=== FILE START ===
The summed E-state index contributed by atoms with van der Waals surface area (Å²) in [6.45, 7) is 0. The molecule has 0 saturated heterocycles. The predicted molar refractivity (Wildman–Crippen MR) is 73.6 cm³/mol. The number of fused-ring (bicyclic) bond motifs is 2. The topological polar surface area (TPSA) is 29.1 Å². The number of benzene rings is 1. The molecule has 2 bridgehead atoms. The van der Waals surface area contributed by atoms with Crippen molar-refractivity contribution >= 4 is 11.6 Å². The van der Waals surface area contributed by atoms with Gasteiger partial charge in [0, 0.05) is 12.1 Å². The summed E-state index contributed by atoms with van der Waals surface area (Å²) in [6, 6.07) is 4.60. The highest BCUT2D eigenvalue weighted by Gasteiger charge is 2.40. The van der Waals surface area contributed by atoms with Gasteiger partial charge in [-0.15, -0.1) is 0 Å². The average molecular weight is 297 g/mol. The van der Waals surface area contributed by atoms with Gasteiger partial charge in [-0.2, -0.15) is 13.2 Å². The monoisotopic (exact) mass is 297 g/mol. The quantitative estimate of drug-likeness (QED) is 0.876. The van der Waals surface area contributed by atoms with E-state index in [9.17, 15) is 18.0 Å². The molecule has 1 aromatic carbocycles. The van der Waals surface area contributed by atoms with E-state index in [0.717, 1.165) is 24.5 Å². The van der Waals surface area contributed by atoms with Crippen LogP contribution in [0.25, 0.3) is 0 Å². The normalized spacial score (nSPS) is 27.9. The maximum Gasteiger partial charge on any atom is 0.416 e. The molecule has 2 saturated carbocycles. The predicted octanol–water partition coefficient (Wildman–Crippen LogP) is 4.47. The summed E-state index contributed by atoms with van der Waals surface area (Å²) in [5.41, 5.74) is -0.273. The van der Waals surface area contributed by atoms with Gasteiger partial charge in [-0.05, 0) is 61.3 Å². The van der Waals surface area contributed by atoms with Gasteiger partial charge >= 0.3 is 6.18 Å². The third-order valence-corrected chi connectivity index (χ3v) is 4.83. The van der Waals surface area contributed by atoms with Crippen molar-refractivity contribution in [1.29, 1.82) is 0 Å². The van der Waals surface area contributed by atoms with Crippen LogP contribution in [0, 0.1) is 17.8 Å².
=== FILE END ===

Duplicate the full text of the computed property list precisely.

The summed E-state index contributed by atoms with van der Waals surface area (Å²) in [6.45, 7) is 0. The molecule has 0 saturated heterocycles. The predicted molar refractivity (Wildman–Crippen MR) is 73.6 cm³/mol. The number of fused-ring (bicyclic) bond motifs is 2. The topological polar surface area (TPSA) is 29.1 Å². The number of benzene rings is 1. The molecule has 2 bridgehead atoms. The van der Waals surface area contributed by atoms with Crippen molar-refractivity contribution >= 4 is 11.6 Å². The van der Waals surface area contributed by atoms with Gasteiger partial charge in [0, 0.05) is 12.1 Å². The summed E-state index contributed by atoms with van der Waals surface area (Å²) in [6, 6.07) is 4.60. The highest BCUT2D eigenvalue weighted by Gasteiger charge is 2.40. The van der Waals surface area contributed by atoms with Gasteiger partial charge in [-0.15, -0.1) is 0 Å². The average molecular weight is 297 g/mol. The van der Waals surface area contributed by atoms with Gasteiger partial charge in [-0.2, -0.15) is 13.2 Å². The monoisotopic (exact) mass is 297 g/mol. The quantitative estimate of drug-likeness (QED) is 0.876. The van der Waals surface area contributed by atoms with E-state index in [9.17, 15) is 18.0 Å². The molecule has 1 aromatic carbocycles. The van der Waals surface area contributed by atoms with E-state index in [0.717, 1.165) is 24.5 Å². The van der Waals surface area contributed by atoms with Crippen LogP contribution in [0.25, 0.3) is 0 Å². The normalized spacial score (nSPS) is 27.9. The maximum Gasteiger partial charge on any atom is 0.416 e. The molecule has 2 saturated carbocycles. The predicted octanol–water partition coefficient (Wildman–Crippen LogP) is 4.47. The summed E-state index contributed by atoms with van der Waals surface area (Å²) in [5.41, 5.74) is -0.273. The van der Waals surface area contributed by atoms with Gasteiger partial charge in [-0.05, 0) is 61.3 Å². The van der Waals surface area contributed by atoms with Gasteiger partial charge >= 0.3 is 6.18 Å². The third-order valence-corrected chi connectivity index (χ3v) is 4.83. The van der Waals surface area contributed by atoms with Crippen molar-refractivity contribution in [1.29, 1.82) is 0 Å². The van der Waals surface area contributed by atoms with Crippen LogP contribution in [0, 0.1) is 17.8 Å².